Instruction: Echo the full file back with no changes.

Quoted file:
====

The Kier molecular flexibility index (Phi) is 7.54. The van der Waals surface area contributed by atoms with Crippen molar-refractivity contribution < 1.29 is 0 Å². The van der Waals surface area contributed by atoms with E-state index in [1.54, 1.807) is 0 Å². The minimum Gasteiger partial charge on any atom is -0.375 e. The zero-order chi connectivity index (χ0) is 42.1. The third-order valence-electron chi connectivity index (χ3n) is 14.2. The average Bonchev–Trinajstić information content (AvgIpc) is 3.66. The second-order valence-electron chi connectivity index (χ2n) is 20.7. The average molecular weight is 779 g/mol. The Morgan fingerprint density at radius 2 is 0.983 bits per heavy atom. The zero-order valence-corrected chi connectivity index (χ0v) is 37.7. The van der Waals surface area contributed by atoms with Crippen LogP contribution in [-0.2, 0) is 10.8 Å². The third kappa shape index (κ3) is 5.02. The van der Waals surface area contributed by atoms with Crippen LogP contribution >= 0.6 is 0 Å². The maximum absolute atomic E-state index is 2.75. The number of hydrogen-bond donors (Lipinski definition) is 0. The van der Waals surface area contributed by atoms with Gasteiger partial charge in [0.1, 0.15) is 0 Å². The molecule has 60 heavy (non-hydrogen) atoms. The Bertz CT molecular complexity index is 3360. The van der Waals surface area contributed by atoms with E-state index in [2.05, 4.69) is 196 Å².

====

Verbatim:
The Kier molecular flexibility index (Phi) is 7.54. The van der Waals surface area contributed by atoms with Crippen molar-refractivity contribution < 1.29 is 0 Å². The van der Waals surface area contributed by atoms with E-state index in [1.54, 1.807) is 0 Å². The minimum Gasteiger partial charge on any atom is -0.375 e. The zero-order chi connectivity index (χ0) is 42.1. The third-order valence-electron chi connectivity index (χ3n) is 14.2. The average Bonchev–Trinajstić information content (AvgIpc) is 3.66. The second-order valence-electron chi connectivity index (χ2n) is 20.7. The average molecular weight is 779 g/mol. The Morgan fingerprint density at radius 2 is 0.983 bits per heavy atom. The zero-order valence-corrected chi connectivity index (χ0v) is 37.7. The van der Waals surface area contributed by atoms with Crippen LogP contribution in [-0.2, 0) is 10.8 Å². The third kappa shape index (κ3) is 5.02. The van der Waals surface area contributed by atoms with Crippen LogP contribution >= 0.6 is 0 Å². The maximum absolute atomic E-state index is 2.75. The number of hydrogen-bond donors (Lipinski definition) is 0. The van der Waals surface area contributed by atoms with Gasteiger partial charge in [0.1, 0.15) is 0 Å². The molecule has 60 heavy (non-hydrogen) atoms. The Bertz CT molecular complexity index is 3360. The van der Waals surface area contributed by atoms with E-state index in [2.05, 4.69) is 196 Å².